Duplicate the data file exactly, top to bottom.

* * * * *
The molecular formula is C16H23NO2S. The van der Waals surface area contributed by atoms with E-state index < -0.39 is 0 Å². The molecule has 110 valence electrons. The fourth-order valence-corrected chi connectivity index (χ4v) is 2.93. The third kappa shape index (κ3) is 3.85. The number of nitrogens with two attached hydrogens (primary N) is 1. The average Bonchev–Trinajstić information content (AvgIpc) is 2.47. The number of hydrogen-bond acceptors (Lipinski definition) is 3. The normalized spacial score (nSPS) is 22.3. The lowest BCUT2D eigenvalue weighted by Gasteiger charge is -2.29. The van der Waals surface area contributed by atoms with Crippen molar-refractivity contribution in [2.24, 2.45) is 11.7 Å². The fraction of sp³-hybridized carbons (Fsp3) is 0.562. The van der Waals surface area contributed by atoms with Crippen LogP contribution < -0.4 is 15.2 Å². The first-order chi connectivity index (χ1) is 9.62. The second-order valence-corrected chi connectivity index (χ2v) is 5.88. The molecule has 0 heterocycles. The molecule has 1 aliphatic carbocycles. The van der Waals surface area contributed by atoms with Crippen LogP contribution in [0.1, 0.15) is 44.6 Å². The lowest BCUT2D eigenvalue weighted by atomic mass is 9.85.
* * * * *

The molecular formula is C16H23NO2S. The van der Waals surface area contributed by atoms with E-state index < -0.39 is 0 Å². The molecule has 110 valence electrons. The fourth-order valence-corrected chi connectivity index (χ4v) is 2.93. The third kappa shape index (κ3) is 3.85. The number of nitrogens with two attached hydrogens (primary N) is 1. The average Bonchev–Trinajstić information content (AvgIpc) is 2.47. The number of hydrogen-bond acceptors (Lipinski definition) is 3. The normalized spacial score (nSPS) is 22.3. The lowest BCUT2D eigenvalue weighted by Gasteiger charge is -2.29. The van der Waals surface area contributed by atoms with Crippen molar-refractivity contribution in [2.24, 2.45) is 11.7 Å². The fraction of sp³-hybridized carbons (Fsp3) is 0.562. The van der Waals surface area contributed by atoms with Crippen LogP contribution < -0.4 is 15.2 Å². The first-order chi connectivity index (χ1) is 9.62. The second-order valence-corrected chi connectivity index (χ2v) is 5.88. The molecule has 0 heterocycles. The molecule has 1 aliphatic carbocycles. The van der Waals surface area contributed by atoms with Crippen LogP contribution in [0.1, 0.15) is 44.6 Å². The lowest BCUT2D eigenvalue weighted by atomic mass is 9.85.